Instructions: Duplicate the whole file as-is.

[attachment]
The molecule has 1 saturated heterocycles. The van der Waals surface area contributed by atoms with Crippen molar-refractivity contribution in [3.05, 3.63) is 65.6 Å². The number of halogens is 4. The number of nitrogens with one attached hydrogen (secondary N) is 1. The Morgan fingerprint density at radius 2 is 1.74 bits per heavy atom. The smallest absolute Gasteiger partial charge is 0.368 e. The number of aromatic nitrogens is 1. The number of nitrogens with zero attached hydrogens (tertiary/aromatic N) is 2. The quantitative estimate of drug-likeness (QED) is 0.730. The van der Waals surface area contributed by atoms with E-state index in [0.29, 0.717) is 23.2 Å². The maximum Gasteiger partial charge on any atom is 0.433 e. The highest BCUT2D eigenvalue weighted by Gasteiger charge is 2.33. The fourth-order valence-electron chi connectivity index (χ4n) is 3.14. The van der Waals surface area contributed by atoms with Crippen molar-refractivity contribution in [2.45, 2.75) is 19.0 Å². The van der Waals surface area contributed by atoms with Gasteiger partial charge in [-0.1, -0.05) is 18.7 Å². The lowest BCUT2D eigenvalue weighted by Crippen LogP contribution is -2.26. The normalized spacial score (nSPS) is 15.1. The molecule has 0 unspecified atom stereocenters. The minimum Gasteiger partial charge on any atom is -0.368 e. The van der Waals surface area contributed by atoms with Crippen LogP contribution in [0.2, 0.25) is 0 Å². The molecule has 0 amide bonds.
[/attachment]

The molecule has 1 saturated heterocycles. The van der Waals surface area contributed by atoms with Crippen molar-refractivity contribution in [3.05, 3.63) is 65.6 Å². The number of halogens is 4. The number of nitrogens with one attached hydrogen (secondary N) is 1. The Morgan fingerprint density at radius 2 is 1.74 bits per heavy atom. The smallest absolute Gasteiger partial charge is 0.368 e. The number of aromatic nitrogens is 1. The number of nitrogens with zero attached hydrogens (tertiary/aromatic N) is 2. The quantitative estimate of drug-likeness (QED) is 0.730. The van der Waals surface area contributed by atoms with E-state index in [0.29, 0.717) is 23.2 Å². The maximum Gasteiger partial charge on any atom is 0.433 e. The highest BCUT2D eigenvalue weighted by Gasteiger charge is 2.33. The fourth-order valence-electron chi connectivity index (χ4n) is 3.14. The van der Waals surface area contributed by atoms with Crippen molar-refractivity contribution in [2.45, 2.75) is 19.0 Å². The van der Waals surface area contributed by atoms with Gasteiger partial charge in [-0.1, -0.05) is 18.7 Å². The lowest BCUT2D eigenvalue weighted by Crippen LogP contribution is -2.26. The normalized spacial score (nSPS) is 15.1. The molecule has 0 unspecified atom stereocenters. The minimum Gasteiger partial charge on any atom is -0.368 e. The van der Waals surface area contributed by atoms with Crippen LogP contribution in [0.2, 0.25) is 0 Å². The molecule has 0 amide bonds.